It is time to get back to basics, and to really detail out your plan of attack. We invite you to read our ‘Back to Basics – How to Protect your Organizational Assets and Confidential Information. It is provided as a guideline only, however if you do have any questions, or would like some additional information please feel free to contact me directly. Getting_Back_to_Basics
Archives for May 2013
Solution offers combined gateway, endpoint, and cloud Web protection
BOSTON, MA – May 13, 2013 – Sophos today announced the availability of Sophos UTM Connected, the latest version of its award-winning UTM (unified threat management solution). This release introduces expanded UTM managed endpoint protection with unique Web in Endpoint functionality, broader wireless coverage for large scale wireless deployments and higher performance networking.
As the complexities of securing all networks have grown, so have the struggles for businesses to fully optimize the many point security solutions they have purchased. A UTM is the proven solution to address this problem, however most simply put layers of protection on a single appliance. The introduction of Web in Endpoint functionality lets Sophos UTM go a stage further and make security layers communicate and combine to deliver more effective protection. This approach simplifies user experience and delivers a higher level of overall protection on which customers can rely.
Robert Lemos, DarkReading
The Internet frequently represents evolution on steroids, and the malware ecosystem is no different.
Malware has quickly evolved to take advantage of weaknesses in digital defenses. In 2012, more than 40 million Windows systems were infected with malware, according to data collected by Microsoft in its annual Security Intelligence Report. And Google researchers found that, of four common antivirus scanners, the best only detected 25 percent of real-world malware, and combined, the scanners only caught 40 percent of malicious downloads.
Malware writers have honed their technique to do well against current defenses, says Srinavas Kumar, chief technology officer of TaaSERA, a security-service provider.
“The malware writers know how to get around antivirus software,” he says. “They can detect that antivirus is running or that IPS/IDS is watching and make it very difficult to blacklist them.”
To defend against the latest attacks, enterprise security professionals need to know why today’s malware is so successful. Culling data from a number of recent studies and discussions with security experts identifies five strategies for success.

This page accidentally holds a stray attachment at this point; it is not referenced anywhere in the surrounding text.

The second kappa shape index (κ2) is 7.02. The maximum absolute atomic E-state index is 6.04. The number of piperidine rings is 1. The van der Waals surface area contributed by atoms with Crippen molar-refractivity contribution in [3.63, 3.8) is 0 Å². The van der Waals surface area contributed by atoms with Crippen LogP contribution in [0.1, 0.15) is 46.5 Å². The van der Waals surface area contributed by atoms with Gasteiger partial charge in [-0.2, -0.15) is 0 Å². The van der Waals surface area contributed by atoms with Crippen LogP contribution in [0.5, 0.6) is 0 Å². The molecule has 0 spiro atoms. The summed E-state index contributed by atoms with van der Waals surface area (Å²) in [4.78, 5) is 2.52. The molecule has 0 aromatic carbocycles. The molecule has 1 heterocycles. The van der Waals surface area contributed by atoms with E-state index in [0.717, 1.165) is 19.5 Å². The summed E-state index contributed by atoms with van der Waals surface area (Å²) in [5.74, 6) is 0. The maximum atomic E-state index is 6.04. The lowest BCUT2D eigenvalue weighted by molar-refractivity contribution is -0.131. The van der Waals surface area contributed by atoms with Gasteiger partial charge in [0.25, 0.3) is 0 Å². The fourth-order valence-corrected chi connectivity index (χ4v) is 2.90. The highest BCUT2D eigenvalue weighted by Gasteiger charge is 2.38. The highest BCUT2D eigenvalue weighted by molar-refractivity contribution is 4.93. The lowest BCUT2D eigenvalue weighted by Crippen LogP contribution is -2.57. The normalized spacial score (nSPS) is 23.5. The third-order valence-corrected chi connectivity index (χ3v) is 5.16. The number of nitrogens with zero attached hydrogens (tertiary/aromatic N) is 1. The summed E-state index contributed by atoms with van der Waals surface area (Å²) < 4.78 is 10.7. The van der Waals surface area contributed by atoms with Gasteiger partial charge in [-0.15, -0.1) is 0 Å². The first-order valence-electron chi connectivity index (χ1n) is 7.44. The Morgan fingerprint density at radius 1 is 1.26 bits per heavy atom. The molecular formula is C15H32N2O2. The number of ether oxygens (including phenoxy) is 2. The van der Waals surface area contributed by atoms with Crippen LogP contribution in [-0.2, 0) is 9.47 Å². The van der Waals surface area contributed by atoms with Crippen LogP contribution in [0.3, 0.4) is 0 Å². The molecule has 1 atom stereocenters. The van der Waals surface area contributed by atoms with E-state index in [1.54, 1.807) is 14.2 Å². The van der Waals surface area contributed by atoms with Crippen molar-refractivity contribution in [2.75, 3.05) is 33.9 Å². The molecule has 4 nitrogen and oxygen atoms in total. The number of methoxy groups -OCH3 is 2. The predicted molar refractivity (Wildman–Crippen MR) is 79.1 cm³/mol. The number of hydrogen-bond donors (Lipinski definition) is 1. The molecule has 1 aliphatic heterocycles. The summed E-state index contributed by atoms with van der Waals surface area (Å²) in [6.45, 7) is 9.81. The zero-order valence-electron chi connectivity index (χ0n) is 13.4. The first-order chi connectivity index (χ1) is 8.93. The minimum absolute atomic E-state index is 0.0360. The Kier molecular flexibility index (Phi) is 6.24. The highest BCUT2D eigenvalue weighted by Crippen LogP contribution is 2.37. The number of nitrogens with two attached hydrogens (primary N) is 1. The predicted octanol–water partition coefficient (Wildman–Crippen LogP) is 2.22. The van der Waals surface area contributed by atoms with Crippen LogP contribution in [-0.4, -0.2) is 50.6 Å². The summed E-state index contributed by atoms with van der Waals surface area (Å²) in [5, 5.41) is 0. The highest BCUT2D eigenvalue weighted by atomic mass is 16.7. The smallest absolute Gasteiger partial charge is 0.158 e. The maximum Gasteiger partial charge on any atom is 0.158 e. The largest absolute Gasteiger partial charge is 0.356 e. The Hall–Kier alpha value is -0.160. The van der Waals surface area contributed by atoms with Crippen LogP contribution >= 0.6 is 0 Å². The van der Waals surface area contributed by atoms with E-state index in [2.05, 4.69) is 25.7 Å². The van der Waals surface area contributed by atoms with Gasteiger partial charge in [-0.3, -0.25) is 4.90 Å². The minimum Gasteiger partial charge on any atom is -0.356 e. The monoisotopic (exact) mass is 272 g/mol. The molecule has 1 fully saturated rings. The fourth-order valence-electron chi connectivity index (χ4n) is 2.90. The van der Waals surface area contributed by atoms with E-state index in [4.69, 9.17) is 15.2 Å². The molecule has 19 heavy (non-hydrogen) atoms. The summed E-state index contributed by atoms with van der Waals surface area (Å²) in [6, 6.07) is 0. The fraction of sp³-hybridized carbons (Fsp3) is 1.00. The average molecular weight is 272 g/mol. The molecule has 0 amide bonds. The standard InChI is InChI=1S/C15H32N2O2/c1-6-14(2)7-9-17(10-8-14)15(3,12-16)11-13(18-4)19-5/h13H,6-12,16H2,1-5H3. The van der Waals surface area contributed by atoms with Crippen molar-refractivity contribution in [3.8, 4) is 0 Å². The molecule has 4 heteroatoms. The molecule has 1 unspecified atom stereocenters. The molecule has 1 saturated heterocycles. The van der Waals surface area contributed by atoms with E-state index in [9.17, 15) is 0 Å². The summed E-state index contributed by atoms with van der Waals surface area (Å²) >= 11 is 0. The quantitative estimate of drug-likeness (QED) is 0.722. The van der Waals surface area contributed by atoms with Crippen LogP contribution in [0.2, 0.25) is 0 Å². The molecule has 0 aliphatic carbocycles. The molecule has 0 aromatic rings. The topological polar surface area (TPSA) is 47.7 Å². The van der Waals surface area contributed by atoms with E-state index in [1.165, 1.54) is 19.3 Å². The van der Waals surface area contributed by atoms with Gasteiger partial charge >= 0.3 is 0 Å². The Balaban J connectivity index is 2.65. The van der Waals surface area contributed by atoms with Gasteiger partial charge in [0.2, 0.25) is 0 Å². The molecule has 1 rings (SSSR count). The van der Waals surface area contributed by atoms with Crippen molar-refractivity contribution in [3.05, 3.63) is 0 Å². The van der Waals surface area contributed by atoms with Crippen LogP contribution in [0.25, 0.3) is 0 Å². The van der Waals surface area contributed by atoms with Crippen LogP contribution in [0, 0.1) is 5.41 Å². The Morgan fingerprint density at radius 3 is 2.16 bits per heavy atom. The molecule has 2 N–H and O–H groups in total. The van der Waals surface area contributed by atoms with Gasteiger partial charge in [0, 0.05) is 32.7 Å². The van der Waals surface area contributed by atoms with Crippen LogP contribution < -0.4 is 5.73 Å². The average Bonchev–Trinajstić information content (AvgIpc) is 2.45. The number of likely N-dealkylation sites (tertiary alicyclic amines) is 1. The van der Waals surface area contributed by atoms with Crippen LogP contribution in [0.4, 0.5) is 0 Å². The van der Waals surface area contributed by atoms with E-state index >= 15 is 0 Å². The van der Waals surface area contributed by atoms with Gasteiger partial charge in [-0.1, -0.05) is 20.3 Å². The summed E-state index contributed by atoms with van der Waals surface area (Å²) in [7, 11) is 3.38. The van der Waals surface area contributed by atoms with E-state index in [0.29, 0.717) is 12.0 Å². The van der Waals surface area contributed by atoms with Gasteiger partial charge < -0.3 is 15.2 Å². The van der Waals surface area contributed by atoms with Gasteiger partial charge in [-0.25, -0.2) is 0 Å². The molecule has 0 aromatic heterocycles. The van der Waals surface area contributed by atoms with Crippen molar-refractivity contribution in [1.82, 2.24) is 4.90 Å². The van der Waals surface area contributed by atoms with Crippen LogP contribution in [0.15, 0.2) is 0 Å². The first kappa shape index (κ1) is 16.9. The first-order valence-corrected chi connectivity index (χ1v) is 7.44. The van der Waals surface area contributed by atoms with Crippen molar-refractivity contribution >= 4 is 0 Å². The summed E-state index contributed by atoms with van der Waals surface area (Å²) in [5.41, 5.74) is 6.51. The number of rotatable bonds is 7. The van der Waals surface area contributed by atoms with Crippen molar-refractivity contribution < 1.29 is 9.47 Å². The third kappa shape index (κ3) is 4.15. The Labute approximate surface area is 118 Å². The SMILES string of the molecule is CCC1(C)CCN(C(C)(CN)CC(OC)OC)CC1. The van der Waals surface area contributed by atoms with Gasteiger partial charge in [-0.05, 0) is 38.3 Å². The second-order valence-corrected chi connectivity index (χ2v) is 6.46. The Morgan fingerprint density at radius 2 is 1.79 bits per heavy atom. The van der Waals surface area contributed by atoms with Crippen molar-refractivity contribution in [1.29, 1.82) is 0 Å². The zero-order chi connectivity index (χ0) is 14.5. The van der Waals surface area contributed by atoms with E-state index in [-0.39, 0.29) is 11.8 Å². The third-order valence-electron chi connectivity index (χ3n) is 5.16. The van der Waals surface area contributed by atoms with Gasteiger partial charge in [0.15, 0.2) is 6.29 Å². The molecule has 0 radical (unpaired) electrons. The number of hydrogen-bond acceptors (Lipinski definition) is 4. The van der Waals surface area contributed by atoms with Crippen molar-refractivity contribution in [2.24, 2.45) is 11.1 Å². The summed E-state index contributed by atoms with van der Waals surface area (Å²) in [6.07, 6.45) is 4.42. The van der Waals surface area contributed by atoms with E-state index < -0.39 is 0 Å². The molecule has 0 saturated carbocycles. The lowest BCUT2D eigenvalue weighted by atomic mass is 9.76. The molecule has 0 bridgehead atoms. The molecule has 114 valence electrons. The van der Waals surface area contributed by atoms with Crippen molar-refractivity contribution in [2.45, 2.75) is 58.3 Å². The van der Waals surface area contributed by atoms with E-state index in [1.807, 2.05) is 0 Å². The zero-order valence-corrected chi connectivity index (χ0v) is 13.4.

SearchSecurity – Published: 02 May 2013
Fully one-third of all websites surveyed last year were found to be vulnerable on a daily basis to a “serious” flaw like cross-site scripting, information leakage or content spoofing, according to a report on site vulnerabilities released today by WhiteHat Security.
While industries like entertainment and media were relatively quick to fix website vulnerabilities (an average of 33 days), WhiteHat’s survey found that industry-wide the average was 193 days from first notification.
Retail, health care and insurance websites were among the laggards, each taking well over 200 days to fix their sites after notification. Frequently updated retail sites, for instance, generally pose greater security challenges for Web developers, experts said, because each code deployment introduces new vulnerabilities.
“It’s an unforgiving environment,” stressed Jeremiah Grossman, WhiteHat Security’s founder and chief technical officer. The proliferation of “broken code” results in a “race to see who can exploit vulnerabilities.” Hence, most security patches for websites don’t work.
Still, the remediation rate for all sites surveyed was 61% in 2012, the Web security firm found, compared to only 35% in 2007.
Tuesday 30 April 2013
A new threat is targeting Apache webservers, which are among the most widely-used webservers in the world, according to researchers at security firms ESET and Sucuri.
The threat is a highly advanced and stealthy backdoor being used to drive traffic to malicious websites carrying Blackhole exploit packs.
Researchers have named the backdoor Linux/Cdorked.A, and have described it as the most sophisticated Apache backdoor to date.
“The Linux/Cdorked.A backdoor does not leave traces on the hard-disk other than a modified httpd file, the daemon (or service) used by Apache,” said Pierre-Marc Bureau, ESET security intelligence program manager.
“All information related to the backdoor is stored in shared memory on the server, making detection difficult and hampering